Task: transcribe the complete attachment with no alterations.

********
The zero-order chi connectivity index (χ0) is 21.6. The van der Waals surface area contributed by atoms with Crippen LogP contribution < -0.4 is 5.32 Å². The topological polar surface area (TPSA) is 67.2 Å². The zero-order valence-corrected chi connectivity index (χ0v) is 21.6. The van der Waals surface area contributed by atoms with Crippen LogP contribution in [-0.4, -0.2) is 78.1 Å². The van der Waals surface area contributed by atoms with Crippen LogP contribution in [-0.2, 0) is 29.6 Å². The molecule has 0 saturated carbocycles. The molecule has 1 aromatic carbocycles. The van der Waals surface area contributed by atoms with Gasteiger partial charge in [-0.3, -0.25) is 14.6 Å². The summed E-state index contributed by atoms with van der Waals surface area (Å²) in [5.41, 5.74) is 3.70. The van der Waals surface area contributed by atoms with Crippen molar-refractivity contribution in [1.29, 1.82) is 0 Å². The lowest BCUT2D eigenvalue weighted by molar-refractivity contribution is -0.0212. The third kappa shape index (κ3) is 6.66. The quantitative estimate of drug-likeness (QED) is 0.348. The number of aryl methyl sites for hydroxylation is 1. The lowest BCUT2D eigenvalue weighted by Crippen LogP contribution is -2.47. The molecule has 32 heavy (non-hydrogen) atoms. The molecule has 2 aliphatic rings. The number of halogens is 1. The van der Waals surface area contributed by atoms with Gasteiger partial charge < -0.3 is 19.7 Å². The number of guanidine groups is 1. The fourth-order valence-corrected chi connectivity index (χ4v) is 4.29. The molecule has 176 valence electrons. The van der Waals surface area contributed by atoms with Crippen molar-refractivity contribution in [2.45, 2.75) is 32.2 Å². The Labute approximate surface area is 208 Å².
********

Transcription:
The zero-order chi connectivity index (χ0) is 21.6. The van der Waals surface area contributed by atoms with Crippen LogP contribution < -0.4 is 5.32 Å². The topological polar surface area (TPSA) is 67.2 Å². The zero-order valence-corrected chi connectivity index (χ0v) is 21.6. The van der Waals surface area contributed by atoms with Crippen LogP contribution in [-0.4, -0.2) is 78.1 Å². The van der Waals surface area contributed by atoms with Crippen LogP contribution in [-0.2, 0) is 29.6 Å². The molecule has 0 saturated carbocycles. The molecule has 1 aromatic carbocycles. The van der Waals surface area contributed by atoms with Gasteiger partial charge in [-0.3, -0.25) is 14.6 Å². The summed E-state index contributed by atoms with van der Waals surface area (Å²) in [5.41, 5.74) is 3.70. The van der Waals surface area contributed by atoms with Crippen molar-refractivity contribution in [1.29, 1.82) is 0 Å². The lowest BCUT2D eigenvalue weighted by molar-refractivity contribution is -0.0212. The third kappa shape index (κ3) is 6.66. The quantitative estimate of drug-likeness (QED) is 0.348. The number of aryl methyl sites for hydroxylation is 1. The lowest BCUT2D eigenvalue weighted by Crippen LogP contribution is -2.47. The molecule has 32 heavy (non-hydrogen) atoms. The molecule has 2 aliphatic rings. The number of halogens is 1. The van der Waals surface area contributed by atoms with Gasteiger partial charge < -0.3 is 19.7 Å². The number of guanidine groups is 1. The fourth-order valence-corrected chi connectivity index (χ4v) is 4.29. The molecule has 176 valence electrons. The van der Waals surface area contributed by atoms with Crippen molar-refractivity contribution in [2.45, 2.75) is 32.2 Å². The Labute approximate surface area is 208 Å².